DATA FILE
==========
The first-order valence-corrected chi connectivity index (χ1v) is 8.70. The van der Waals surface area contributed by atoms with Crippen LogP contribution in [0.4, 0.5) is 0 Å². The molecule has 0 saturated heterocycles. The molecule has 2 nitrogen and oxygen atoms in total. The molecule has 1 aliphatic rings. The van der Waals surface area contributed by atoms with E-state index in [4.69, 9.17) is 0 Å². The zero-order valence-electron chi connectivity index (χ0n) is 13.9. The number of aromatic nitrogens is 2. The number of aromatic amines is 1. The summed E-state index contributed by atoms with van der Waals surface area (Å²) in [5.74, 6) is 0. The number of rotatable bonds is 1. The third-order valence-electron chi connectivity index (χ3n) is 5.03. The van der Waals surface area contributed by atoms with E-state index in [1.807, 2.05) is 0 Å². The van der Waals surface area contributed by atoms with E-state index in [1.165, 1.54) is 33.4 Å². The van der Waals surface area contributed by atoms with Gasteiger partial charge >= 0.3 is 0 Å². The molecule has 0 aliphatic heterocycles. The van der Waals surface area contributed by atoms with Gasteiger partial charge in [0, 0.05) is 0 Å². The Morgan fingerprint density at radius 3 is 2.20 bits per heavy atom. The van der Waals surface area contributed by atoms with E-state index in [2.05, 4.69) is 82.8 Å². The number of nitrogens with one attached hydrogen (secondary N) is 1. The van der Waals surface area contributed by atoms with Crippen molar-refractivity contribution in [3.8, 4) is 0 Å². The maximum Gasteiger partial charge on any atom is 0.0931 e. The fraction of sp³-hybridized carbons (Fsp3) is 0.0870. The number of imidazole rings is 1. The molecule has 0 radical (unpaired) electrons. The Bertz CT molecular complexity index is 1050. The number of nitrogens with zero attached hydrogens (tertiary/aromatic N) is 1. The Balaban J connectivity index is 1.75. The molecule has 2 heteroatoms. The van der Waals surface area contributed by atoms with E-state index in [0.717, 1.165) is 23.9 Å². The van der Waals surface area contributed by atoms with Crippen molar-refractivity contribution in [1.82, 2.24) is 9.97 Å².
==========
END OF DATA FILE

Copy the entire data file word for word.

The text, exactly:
The first-order valence-corrected chi connectivity index (χ1v) is 8.70. The van der Waals surface area contributed by atoms with Crippen LogP contribution in [0.4, 0.5) is 0 Å². The molecule has 0 saturated heterocycles. The molecule has 2 nitrogen and oxygen atoms in total. The molecule has 1 aliphatic rings. The van der Waals surface area contributed by atoms with E-state index in [4.69, 9.17) is 0 Å². The zero-order valence-electron chi connectivity index (χ0n) is 13.9. The number of aromatic nitrogens is 2. The number of aromatic amines is 1. The summed E-state index contributed by atoms with van der Waals surface area (Å²) in [5.74, 6) is 0. The number of rotatable bonds is 1. The third-order valence-electron chi connectivity index (χ3n) is 5.03. The van der Waals surface area contributed by atoms with E-state index in [1.807, 2.05) is 0 Å². The van der Waals surface area contributed by atoms with E-state index in [1.165, 1.54) is 33.4 Å². The van der Waals surface area contributed by atoms with Gasteiger partial charge >= 0.3 is 0 Å². The molecule has 0 aliphatic heterocycles. The van der Waals surface area contributed by atoms with Gasteiger partial charge in [0, 0.05) is 0 Å². The Morgan fingerprint density at radius 3 is 2.20 bits per heavy atom. The van der Waals surface area contributed by atoms with E-state index in [2.05, 4.69) is 82.8 Å². The number of nitrogens with one attached hydrogen (secondary N) is 1. The van der Waals surface area contributed by atoms with Crippen molar-refractivity contribution in [3.8, 4) is 0 Å². The maximum Gasteiger partial charge on any atom is 0.0931 e. The fraction of sp³-hybridized carbons (Fsp3) is 0.0870. The number of imidazole rings is 1. The molecule has 0 radical (unpaired) electrons. The Bertz CT molecular complexity index is 1050. The number of nitrogens with zero attached hydrogens (tertiary/aromatic N) is 1. The Balaban J connectivity index is 1.75. The molecule has 2 heteroatoms. The van der Waals surface area contributed by atoms with E-state index in [0.717, 1.165) is 23.9 Å². The van der Waals surface area contributed by atoms with Crippen molar-refractivity contribution in [1.82, 2.24) is 9.97 Å².